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Al Wakrah Stadium’s next generation cooling technology

Dr Saud Abdul-Ghani, Professor at the College of Engineering at Qatar University, has been involved in developing cooling technology for the FIFA World Cup Qatar 2022™ since the country announced its bid for the tournament in 2009.

Dr Saud led the installment of cooling technology at the redeveloped Khalifa International Stadium, which was inaugurated in 2017. Here, he explains how the technology will work at Al Wakrah Stadium, which will be inaugurated when it hosts the Amir Cup final on 16 May.

As well as explaining how the technology has developed over the past two years, Dr Saud discusses the potential health benefits for the local population.

How will the cooling technology work in Al Wakrah Stadium?

We use the platform of the stadium to defend it against the infiltration of warm wind. This means the stadium is a barrier that is basically containing a cold bubble inside. The technology works by maintaining the cold bubble for as long as necessary in order for people to watch the game, and so the players are comfortable.

How does the cooling technology at Al Wakrah Stadium differ from Khalifa International Stadium?

Every stadium has its own unique personality, form and structure. Khalifa International Stadium is a mature stadium with an athletics track. Inherently, the stadium has a big oculus and this challenge demanded unconventional treatment.

As Khalifa is a well-established, existing stadium we couldn't implement all the technology we wanted as we were bound by existing concrete structures and a lack of free space. We couldn't, for example, provide under-seat cooling but we used small nozzles which deliver the exact amount of cold air required for people to enjoy the game comfortably.

At Al Wakrah Stadium, we are using an air circulation technique, which means we draw back some of the air that has been cooled already, re-cool it and then push it back to the supporters and players.

At Khalifa we were taking fresh air and pushing it to people. This is the reason the technology at Al Wakrah is much more efficient than at Khalifa. Moreover, a new line of under-seat diffusers has been developed in order to deliver the air to fans in a gentle manner.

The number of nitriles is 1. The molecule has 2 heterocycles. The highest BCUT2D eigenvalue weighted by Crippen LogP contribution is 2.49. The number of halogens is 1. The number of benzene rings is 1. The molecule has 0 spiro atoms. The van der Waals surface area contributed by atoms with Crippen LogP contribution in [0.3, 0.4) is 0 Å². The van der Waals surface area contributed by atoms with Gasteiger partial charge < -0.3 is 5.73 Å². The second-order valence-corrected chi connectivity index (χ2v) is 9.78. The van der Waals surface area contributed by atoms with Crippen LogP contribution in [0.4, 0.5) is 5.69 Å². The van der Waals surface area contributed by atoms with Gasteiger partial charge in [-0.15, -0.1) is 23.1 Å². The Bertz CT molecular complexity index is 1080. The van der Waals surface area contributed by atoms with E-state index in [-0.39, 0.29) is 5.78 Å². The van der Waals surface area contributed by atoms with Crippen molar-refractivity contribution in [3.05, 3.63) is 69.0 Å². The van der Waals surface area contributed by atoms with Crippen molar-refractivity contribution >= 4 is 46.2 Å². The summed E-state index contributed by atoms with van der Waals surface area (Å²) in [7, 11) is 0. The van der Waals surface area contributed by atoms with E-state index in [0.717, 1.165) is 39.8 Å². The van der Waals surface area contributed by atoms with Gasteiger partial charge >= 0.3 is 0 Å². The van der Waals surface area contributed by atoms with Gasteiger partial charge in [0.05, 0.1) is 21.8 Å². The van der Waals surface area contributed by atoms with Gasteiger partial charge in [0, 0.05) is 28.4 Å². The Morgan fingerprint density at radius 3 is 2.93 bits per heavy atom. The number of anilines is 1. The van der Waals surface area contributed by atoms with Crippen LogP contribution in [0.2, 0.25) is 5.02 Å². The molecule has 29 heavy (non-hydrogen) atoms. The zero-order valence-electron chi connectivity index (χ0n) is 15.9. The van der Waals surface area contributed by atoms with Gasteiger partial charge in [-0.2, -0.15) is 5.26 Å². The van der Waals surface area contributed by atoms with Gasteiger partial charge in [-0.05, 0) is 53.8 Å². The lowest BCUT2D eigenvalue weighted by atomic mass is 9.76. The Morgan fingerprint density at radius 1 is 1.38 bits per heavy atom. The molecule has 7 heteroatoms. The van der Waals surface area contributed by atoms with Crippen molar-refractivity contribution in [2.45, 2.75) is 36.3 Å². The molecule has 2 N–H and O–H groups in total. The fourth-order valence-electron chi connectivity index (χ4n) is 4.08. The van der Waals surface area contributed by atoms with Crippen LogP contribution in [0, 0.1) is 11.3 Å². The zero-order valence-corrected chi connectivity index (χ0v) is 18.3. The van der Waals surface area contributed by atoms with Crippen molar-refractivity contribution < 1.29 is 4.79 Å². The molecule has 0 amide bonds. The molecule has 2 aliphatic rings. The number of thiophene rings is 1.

How proud will you feel on 16 May when people experience the cooling technology at Al Wakrah Stadium for the first time?

We had a trial recently and – I shouldn't say this – but I was so happy that I cried. We've worked so hard to deliver this project and I remember when the stadium was simply a small model made out of plastic. At Qatar University, we've spent hours and hours in the wind tunnel, hours and hours in the lab trying to optimise the opening of the roof and the height of the stadium. But now we're delivering the cooling and it's good to see it's not only on paper anymore – it's the realisation of a team effort.

What about the other Qatar 2022 stadiums?

For the other stadiums we have had the privilege of being involved in the design since day one. During every project we learn and develop the technology. I hope the country is enjoying our work and sees the benefits of it. This is a huge team effort – it's not just engineering, we have so many people involved in the delivery, it's a collective effort. Our cooling technology research group at Qatar University is supported by the SC and Aspire Zone Foundation, and we have strong collaboration.

What's the potential for this technology across Qatar?

Active participation in sports and outdoor activities is one of the most important tools to produce healthy generations capable of pushing the pace of development in the country. If you go to Katara, you'll notice the walkway in the new plaza is 100% cooled. We're starting to develop cool walkways across the country, in a scientific way that will be environmentally-friendly and will not put any pressure on the electricity or water networks. This will be great for encouraging people to get out and walk during the summer and take full advantage of Qatar Rail and the neighborhood markets. I hope this will boost the health of the population and help the country spend less on healthcare, such as diabetes and hypertension.